anadromous

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anadromous

[ə′na·drə·məs]
(vertebrate zoology)
Said of a fish, such as the salmon and shad, that ascends fresh-water streams from the sea to spawn.
McGraw-Hill Dictionary of Scientific & Technical Terms, 6E, Copyright © 2003 by The McGraw-Hill Companies, Inc.
References in periodicals archive ?
The 3.5-billion-dollar project is expected to spend the extra funds on a revamp to aid fish migration and sediment flows in the Mekong in line with recommendations from consultancies Poyry of Finland and the French Compagnie Nationale du Rhone, the state-run daily said, citing unnamed sources.
The Beaver Creek project began in 2003 to provide habitat anci enhance fish migration for Pacific Northwest salmon along with other resicient Puget Sound species.
There is also the issue of fish migration patterns that can't be disrupted.
Now the conditions have changes and measures should be taken now," Erdogan said and noted all necessary measures would be taken against criticisms that it would step up traffic and population, and that it would have a negative impact on fish migration, water resources and forests."We should act considering next 50 years," he added.
The research will be used in freshwater and marine environmental management to predict fish migration routes and assess the impact of human intervention.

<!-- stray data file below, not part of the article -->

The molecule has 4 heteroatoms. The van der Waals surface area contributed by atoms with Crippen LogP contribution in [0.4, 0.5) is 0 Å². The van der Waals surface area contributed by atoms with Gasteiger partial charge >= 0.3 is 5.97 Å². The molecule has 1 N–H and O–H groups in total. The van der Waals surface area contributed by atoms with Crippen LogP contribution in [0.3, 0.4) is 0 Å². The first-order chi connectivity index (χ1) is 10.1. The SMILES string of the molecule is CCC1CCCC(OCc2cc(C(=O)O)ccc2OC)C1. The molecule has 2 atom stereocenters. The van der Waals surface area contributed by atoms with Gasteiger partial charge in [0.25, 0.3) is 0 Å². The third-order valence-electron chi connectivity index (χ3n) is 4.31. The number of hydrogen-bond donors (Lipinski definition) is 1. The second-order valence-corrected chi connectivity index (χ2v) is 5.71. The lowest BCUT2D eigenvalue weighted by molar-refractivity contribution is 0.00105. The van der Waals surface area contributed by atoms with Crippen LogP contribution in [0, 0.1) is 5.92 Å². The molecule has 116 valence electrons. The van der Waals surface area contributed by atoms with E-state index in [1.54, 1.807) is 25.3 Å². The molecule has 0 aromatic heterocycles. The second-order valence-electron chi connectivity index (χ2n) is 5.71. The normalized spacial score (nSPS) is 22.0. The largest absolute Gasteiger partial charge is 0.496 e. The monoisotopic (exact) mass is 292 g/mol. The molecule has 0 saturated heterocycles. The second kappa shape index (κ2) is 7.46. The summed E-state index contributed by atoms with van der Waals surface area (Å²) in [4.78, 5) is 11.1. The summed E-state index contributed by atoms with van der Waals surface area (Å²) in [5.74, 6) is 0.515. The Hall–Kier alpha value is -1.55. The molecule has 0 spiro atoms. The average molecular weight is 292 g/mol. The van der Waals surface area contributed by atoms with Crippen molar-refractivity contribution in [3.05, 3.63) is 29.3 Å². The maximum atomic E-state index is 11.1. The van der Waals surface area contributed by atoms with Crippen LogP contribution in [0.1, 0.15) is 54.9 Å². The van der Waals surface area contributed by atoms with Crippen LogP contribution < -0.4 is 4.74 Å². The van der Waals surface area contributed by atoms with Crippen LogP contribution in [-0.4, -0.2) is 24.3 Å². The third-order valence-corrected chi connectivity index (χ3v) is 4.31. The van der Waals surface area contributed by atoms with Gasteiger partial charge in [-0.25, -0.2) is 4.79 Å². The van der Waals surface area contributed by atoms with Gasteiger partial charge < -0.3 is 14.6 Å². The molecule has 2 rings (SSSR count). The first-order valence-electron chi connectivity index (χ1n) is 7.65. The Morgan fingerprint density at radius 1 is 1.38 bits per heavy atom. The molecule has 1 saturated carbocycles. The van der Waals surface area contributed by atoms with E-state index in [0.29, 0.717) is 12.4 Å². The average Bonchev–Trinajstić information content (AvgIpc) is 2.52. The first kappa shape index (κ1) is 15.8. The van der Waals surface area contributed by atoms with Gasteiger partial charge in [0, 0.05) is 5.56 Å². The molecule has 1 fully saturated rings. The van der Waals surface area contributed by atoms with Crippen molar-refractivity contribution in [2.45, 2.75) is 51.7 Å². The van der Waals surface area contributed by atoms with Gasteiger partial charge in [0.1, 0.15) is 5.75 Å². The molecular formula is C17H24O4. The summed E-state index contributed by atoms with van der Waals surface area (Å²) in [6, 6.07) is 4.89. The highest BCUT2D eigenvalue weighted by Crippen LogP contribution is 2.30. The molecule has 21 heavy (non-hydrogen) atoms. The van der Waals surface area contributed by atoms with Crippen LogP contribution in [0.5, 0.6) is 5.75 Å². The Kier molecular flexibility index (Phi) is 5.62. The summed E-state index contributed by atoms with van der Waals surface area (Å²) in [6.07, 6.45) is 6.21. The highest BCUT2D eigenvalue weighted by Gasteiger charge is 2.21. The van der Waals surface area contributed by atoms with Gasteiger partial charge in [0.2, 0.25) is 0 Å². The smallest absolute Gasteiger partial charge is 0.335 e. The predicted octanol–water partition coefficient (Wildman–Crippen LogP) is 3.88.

Beautifully illustrated, this volume explores the underwater landscape of the Irish and Celtic Seas, and documents fish migration, predator behavior, ocean currents and the effects of commercial fishing and other industries on marine ecology.
Studying biology and chemistry as an undergraduate at Bates College in Lewiston, Maine, gave me the idea to approach ecological questions such as fish migration from a chemical perspective.
Environmentalists and commercial fishermen are concerned with marine entanglement, whale and fish migration and the effects of electromagnetic fields (which are generated by the wave energy buoys) on electro-sensitive species like sharks, rays and salmon.
Dams may impact fish migration and, consequently, the biological community as a whole.
Mr Knight added: "Any structure which impeded fish migration would have a catastrophic effect on the worldrenowned rivers Usk, Wye and Severn, and there is no way of recreating these fish populations elsewhere as compensation."